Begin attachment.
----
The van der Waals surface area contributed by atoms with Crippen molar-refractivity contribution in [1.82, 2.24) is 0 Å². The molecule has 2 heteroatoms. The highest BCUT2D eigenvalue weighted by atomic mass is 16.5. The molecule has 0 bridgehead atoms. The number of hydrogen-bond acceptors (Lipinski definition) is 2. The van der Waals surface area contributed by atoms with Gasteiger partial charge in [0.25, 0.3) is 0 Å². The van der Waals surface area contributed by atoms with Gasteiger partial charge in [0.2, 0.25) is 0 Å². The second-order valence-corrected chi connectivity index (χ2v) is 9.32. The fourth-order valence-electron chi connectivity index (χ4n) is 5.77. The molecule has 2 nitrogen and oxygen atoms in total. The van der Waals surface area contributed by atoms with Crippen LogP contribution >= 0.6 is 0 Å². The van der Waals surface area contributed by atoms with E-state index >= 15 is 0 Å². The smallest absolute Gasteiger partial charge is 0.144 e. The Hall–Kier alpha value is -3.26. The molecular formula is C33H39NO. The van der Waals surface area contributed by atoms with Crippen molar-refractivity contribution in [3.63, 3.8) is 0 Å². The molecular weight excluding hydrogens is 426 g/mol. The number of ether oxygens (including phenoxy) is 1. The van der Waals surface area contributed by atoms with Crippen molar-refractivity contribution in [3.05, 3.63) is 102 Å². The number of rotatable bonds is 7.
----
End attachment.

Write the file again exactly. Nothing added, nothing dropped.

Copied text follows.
The van der Waals surface area contributed by atoms with Crippen molar-refractivity contribution in [1.82, 2.24) is 0 Å². The molecule has 2 heteroatoms. The highest BCUT2D eigenvalue weighted by atomic mass is 16.5. The molecule has 0 bridgehead atoms. The number of hydrogen-bond acceptors (Lipinski definition) is 2. The van der Waals surface area contributed by atoms with Gasteiger partial charge in [0.25, 0.3) is 0 Å². The van der Waals surface area contributed by atoms with Gasteiger partial charge in [0.2, 0.25) is 0 Å². The second-order valence-corrected chi connectivity index (χ2v) is 9.32. The fourth-order valence-electron chi connectivity index (χ4n) is 5.77. The molecule has 2 nitrogen and oxygen atoms in total. The van der Waals surface area contributed by atoms with Crippen LogP contribution >= 0.6 is 0 Å². The van der Waals surface area contributed by atoms with E-state index >= 15 is 0 Å². The smallest absolute Gasteiger partial charge is 0.144 e. The Hall–Kier alpha value is -3.26. The molecular formula is C33H39NO. The van der Waals surface area contributed by atoms with Crippen molar-refractivity contribution in [3.63, 3.8) is 0 Å². The molecular weight excluding hydrogens is 426 g/mol. The number of ether oxygens (including phenoxy) is 1. The van der Waals surface area contributed by atoms with Crippen molar-refractivity contribution in [3.05, 3.63) is 102 Å². The number of rotatable bonds is 7.